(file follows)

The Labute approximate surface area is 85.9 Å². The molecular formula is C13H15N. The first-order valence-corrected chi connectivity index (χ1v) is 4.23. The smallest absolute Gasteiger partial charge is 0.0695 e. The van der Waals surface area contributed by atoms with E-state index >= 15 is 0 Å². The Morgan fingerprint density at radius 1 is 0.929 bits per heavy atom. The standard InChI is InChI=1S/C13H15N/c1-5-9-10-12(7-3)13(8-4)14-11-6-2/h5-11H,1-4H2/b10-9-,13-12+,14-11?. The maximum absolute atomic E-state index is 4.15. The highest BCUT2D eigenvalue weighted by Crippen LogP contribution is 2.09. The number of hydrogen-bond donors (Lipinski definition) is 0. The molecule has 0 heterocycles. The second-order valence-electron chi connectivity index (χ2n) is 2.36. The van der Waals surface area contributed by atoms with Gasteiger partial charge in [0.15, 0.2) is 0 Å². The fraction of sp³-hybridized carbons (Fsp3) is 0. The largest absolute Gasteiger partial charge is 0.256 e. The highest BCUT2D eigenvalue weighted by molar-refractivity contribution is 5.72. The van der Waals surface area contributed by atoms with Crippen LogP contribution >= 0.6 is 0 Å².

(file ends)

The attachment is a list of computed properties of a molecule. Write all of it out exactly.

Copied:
The Labute approximate surface area is 85.9 Å². The molecular formula is C13H15N. The first-order valence-corrected chi connectivity index (χ1v) is 4.23. The smallest absolute Gasteiger partial charge is 0.0695 e. The van der Waals surface area contributed by atoms with E-state index >= 15 is 0 Å². The Morgan fingerprint density at radius 1 is 0.929 bits per heavy atom. The standard InChI is InChI=1S/C13H15N/c1-5-9-10-12(7-3)13(8-4)14-11-6-2/h5-11H,1-4H2/b10-9-,13-12+,14-11?. The maximum absolute atomic E-state index is 4.15. The highest BCUT2D eigenvalue weighted by Crippen LogP contribution is 2.09. The number of hydrogen-bond donors (Lipinski definition) is 0. The molecule has 0 heterocycles. The second-order valence-electron chi connectivity index (χ2n) is 2.36. The van der Waals surface area contributed by atoms with Gasteiger partial charge in [0.15, 0.2) is 0 Å². The fraction of sp³-hybridized carbons (Fsp3) is 0. The largest absolute Gasteiger partial charge is 0.256 e. The highest BCUT2D eigenvalue weighted by molar-refractivity contribution is 5.72. The van der Waals surface area contributed by atoms with Crippen LogP contribution >= 0.6 is 0 Å².